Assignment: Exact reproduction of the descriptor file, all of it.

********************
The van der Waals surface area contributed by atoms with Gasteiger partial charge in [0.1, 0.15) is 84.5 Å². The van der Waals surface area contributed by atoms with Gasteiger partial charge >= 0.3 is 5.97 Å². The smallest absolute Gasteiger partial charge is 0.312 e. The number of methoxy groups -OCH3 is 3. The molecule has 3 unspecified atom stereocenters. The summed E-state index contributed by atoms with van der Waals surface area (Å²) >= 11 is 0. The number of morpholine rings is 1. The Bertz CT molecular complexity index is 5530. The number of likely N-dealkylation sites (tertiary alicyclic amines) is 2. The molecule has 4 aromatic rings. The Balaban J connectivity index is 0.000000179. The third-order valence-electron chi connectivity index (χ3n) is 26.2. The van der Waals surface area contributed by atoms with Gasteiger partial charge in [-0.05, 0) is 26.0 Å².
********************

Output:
The van der Waals surface area contributed by atoms with Gasteiger partial charge in [0.1, 0.15) is 84.5 Å². The van der Waals surface area contributed by atoms with Gasteiger partial charge >= 0.3 is 5.97 Å². The smallest absolute Gasteiger partial charge is 0.312 e. The number of methoxy groups -OCH3 is 3. The molecule has 3 unspecified atom stereocenters. The summed E-state index contributed by atoms with van der Waals surface area (Å²) >= 11 is 0. The number of morpholine rings is 1. The Bertz CT molecular complexity index is 5530. The number of likely N-dealkylation sites (tertiary alicyclic amines) is 2. The molecule has 4 aromatic rings. The Balaban J connectivity index is 0.000000179. The third-order valence-electron chi connectivity index (χ3n) is 26.2. The van der Waals surface area contributed by atoms with Gasteiger partial charge in [-0.05, 0) is 26.0 Å².